- Published by: Federal Highway Administration (FHWA)
Federal Highway Administration (FHWA), Safety Benefit of Raised Medians and Pedestrian Refuge Areas, FHWA-SA-10-020, (2010) This document is an excellent summary of the safety benefits of medians for pedestrians, pedestrian access to transit stops, pedestrian crossing maneuvers, as well as benefits of medians in general. It includes several references that will be useful as well. It is of significant value to the AMM2 chapters and sections on impacts of access management techniques and pedestrians. Key findings are reproduced below.
Providing raised medians or pedestrian refuge areas at pedestrian crossings at marked crosswalks has demonstrated a 46 percent reduction in pedestrian crashes.
At unmarked crosswalk locations, pedestrian crashes have been reduced by 39 percent. Installing raised pedestrian refuge islands on the approaches to unsignalized intersections has had the most impact reducing pedestrian crashes. Raised medians and pedestrian refuge islands allow pedestrians to cross one direction of traffic at a time. This significantly reduces the complexity of the crossing. Raised medians and refuge islands provide a space to install improved lighting at pedestrian crossing locations. Improved lighting has been shown to reduce the nighttime pedestrian fatalities at crossings by 78 percent. Raised medians and refuge islands also reduce the amount of delay incurred by pedestrians waiting for a gap in traffic to cross. Shorter delays translate into fewer pedestrians taking risks by crossing through holes in the traffic stream. On a four-lane roadway with 5,000 ADT, medians can reduce pedestrians delay waiting for a gap by 79 percent (from 41 seconds to 9 seconds). Medians are especially important at transit stops. Transit stops are frequently located along busy arterials at uncontrolled crossing locations. Providing medians can make these crossings safer and more appealing to existing and potential transit users.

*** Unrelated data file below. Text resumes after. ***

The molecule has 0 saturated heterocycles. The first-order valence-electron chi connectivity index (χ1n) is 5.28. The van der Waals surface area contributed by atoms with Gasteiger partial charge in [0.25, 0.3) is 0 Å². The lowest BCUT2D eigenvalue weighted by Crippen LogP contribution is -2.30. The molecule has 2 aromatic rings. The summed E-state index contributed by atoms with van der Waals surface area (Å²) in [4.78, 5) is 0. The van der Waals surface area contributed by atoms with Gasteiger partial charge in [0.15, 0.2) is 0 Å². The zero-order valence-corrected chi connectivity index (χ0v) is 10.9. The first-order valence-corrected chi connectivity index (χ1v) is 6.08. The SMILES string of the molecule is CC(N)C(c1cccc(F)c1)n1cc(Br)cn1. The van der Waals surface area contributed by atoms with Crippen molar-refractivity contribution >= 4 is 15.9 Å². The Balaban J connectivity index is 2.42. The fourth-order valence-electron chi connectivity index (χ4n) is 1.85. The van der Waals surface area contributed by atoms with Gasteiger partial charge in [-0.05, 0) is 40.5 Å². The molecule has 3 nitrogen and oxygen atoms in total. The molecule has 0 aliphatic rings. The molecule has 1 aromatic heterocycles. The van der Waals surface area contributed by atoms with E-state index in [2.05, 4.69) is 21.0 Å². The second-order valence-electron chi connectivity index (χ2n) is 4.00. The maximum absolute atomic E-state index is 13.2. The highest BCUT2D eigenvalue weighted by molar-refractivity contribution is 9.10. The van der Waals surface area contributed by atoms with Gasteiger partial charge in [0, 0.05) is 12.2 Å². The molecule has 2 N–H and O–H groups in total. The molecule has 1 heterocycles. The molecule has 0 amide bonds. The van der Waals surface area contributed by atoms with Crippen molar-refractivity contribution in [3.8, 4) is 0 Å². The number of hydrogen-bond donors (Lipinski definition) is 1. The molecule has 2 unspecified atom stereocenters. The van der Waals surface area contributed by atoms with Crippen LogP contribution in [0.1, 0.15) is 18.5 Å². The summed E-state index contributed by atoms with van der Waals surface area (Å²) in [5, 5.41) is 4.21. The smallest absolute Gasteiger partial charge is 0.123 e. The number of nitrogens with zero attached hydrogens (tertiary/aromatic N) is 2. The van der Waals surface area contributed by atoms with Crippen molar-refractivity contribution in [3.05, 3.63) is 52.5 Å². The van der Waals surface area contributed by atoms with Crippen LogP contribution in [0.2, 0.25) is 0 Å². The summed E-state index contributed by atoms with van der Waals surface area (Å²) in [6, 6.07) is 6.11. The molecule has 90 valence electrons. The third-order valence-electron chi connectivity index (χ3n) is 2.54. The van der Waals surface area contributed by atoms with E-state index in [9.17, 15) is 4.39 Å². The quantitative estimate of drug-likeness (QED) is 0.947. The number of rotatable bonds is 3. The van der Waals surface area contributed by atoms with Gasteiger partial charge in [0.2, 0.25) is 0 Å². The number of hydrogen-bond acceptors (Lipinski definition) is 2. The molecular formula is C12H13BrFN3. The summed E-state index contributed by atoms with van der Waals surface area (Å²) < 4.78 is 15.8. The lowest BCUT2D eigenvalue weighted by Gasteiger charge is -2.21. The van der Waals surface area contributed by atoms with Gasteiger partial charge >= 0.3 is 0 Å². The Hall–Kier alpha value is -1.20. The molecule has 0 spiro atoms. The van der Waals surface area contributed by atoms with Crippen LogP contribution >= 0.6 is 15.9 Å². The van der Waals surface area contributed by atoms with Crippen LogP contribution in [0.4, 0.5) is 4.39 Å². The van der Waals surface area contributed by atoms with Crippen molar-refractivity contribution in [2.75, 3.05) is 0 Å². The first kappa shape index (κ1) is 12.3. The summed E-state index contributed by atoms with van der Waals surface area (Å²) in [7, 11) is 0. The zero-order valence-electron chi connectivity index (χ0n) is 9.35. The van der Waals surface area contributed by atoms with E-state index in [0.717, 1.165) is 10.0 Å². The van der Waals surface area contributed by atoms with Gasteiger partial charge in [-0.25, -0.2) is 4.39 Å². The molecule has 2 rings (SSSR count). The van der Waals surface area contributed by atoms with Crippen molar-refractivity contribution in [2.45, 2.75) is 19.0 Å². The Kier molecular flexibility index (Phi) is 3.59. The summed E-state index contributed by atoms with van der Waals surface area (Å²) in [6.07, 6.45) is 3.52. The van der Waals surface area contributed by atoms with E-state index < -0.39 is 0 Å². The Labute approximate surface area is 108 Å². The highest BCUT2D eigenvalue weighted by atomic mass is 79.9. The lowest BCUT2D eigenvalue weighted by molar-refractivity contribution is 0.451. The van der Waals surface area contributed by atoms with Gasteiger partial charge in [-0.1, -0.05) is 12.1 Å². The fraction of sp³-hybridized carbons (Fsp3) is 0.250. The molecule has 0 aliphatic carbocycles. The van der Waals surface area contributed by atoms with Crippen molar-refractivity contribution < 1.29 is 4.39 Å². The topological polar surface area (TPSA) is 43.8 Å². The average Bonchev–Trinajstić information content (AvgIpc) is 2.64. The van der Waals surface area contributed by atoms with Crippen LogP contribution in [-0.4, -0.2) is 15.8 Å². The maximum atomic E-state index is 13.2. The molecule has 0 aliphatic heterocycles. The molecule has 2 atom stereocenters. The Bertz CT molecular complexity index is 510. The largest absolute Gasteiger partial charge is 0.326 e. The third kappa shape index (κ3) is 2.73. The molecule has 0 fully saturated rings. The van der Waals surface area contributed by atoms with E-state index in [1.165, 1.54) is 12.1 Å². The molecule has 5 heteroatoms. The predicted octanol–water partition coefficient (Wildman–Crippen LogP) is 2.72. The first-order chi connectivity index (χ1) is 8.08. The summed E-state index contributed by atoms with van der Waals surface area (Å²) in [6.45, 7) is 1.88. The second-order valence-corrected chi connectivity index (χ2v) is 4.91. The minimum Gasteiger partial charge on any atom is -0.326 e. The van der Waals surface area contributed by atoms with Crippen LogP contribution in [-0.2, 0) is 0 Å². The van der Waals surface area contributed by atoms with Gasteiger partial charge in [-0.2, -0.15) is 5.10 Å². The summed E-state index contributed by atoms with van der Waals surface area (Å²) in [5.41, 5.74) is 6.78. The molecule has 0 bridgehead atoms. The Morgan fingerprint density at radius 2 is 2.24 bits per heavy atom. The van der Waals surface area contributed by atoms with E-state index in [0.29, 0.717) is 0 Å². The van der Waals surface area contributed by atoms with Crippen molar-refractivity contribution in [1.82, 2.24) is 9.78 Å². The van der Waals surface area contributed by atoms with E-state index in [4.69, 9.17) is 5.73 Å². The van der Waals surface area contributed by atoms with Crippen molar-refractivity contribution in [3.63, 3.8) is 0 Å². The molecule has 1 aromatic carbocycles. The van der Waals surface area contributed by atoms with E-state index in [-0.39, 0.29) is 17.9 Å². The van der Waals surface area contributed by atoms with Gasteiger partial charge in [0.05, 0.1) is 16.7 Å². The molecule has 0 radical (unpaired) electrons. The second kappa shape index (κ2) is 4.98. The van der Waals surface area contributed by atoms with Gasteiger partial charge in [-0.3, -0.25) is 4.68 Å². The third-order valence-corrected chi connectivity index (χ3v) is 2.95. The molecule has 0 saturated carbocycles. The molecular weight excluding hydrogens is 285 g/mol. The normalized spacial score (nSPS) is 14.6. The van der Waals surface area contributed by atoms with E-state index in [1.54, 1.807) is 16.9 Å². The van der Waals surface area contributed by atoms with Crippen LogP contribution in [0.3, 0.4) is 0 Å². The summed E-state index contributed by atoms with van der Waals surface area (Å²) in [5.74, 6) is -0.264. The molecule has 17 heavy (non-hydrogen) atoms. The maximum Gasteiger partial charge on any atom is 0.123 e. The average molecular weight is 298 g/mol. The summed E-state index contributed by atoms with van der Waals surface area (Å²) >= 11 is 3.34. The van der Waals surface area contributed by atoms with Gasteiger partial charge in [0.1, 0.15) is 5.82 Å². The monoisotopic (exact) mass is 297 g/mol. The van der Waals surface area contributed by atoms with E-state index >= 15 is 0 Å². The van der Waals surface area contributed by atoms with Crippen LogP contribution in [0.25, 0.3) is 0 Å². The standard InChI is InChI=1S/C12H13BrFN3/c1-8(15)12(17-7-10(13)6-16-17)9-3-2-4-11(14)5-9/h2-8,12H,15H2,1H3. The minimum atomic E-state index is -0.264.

Raised medians provide additional benefits above and beyond reducing pedestrian crashes.
Raised medians: Have been found to reduce motor vehicle crashes by 15 percent. Decrease delays (>30 percent) for motorists. Have resulted in increase in capacity (>30 percent) of roadways. Have been shown to reduce vehicle speeds on the roadway. Provide space for landscaping within the right-of-way. Provide space to install additional roadway lighting, further improving the safety of the roadway. Provide space to provide supplemental signage on multi-lane roadways. Can be less expensive to build and maintain than paved medians.